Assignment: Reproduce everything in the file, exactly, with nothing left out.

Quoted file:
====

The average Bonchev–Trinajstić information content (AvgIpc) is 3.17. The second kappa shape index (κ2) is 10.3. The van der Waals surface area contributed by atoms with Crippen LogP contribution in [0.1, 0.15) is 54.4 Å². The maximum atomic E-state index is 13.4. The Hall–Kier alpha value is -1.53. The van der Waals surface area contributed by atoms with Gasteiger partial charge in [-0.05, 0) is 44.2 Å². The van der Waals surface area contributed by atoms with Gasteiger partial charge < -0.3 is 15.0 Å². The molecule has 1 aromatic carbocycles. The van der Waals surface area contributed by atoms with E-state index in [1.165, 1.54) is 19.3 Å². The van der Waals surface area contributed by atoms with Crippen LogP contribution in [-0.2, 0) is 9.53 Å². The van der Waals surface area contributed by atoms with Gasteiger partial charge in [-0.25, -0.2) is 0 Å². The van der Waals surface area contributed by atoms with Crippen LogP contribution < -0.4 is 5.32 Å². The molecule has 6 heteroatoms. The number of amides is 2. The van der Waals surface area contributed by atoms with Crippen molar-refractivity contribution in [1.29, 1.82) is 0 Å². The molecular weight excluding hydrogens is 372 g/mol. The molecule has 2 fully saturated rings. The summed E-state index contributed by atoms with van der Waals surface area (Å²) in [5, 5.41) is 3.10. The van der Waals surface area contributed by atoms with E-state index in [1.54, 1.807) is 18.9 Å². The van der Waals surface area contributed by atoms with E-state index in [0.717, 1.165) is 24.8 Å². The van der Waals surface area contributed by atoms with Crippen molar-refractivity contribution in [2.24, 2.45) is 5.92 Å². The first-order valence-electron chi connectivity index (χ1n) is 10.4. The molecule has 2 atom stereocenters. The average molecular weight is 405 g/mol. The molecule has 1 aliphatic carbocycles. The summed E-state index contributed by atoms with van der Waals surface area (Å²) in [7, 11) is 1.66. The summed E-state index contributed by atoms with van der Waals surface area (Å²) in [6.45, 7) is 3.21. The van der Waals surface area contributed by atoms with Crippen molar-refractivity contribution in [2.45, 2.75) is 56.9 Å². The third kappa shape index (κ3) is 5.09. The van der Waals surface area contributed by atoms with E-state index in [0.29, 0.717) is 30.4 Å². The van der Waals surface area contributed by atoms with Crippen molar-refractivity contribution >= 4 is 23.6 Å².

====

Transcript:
The average Bonchev–Trinajstić information content (AvgIpc) is 3.17. The second kappa shape index (κ2) is 10.3. The van der Waals surface area contributed by atoms with Crippen LogP contribution in [0.1, 0.15) is 54.4 Å². The maximum atomic E-state index is 13.4. The Hall–Kier alpha value is -1.53. The van der Waals surface area contributed by atoms with Gasteiger partial charge in [-0.05, 0) is 44.2 Å². The van der Waals surface area contributed by atoms with Gasteiger partial charge < -0.3 is 15.0 Å². The molecule has 1 aromatic carbocycles. The van der Waals surface area contributed by atoms with E-state index in [1.165, 1.54) is 19.3 Å². The van der Waals surface area contributed by atoms with Crippen LogP contribution in [-0.2, 0) is 9.53 Å². The van der Waals surface area contributed by atoms with Gasteiger partial charge in [-0.25, -0.2) is 0 Å². The van der Waals surface area contributed by atoms with Crippen LogP contribution < -0.4 is 5.32 Å². The molecule has 6 heteroatoms. The number of amides is 2. The van der Waals surface area contributed by atoms with Crippen molar-refractivity contribution in [1.29, 1.82) is 0 Å². The molecular weight excluding hydrogens is 372 g/mol. The molecule has 2 fully saturated rings. The summed E-state index contributed by atoms with van der Waals surface area (Å²) in [5, 5.41) is 3.10. The van der Waals surface area contributed by atoms with E-state index in [1.54, 1.807) is 18.9 Å². The van der Waals surface area contributed by atoms with E-state index in [0.717, 1.165) is 24.8 Å². The van der Waals surface area contributed by atoms with Crippen molar-refractivity contribution in [2.24, 2.45) is 5.92 Å². The first-order valence-electron chi connectivity index (χ1n) is 10.4. The molecule has 2 atom stereocenters. The average molecular weight is 405 g/mol. The molecule has 1 aliphatic carbocycles. The summed E-state index contributed by atoms with van der Waals surface area (Å²) in [7, 11) is 1.66. The summed E-state index contributed by atoms with van der Waals surface area (Å²) in [6.45, 7) is 3.21. The van der Waals surface area contributed by atoms with Crippen molar-refractivity contribution in [2.45, 2.75) is 56.9 Å². The third kappa shape index (κ3) is 5.09. The van der Waals surface area contributed by atoms with E-state index in [0.29, 0.717) is 30.4 Å². The van der Waals surface area contributed by atoms with Crippen molar-refractivity contribution >= 4 is 23.6 Å².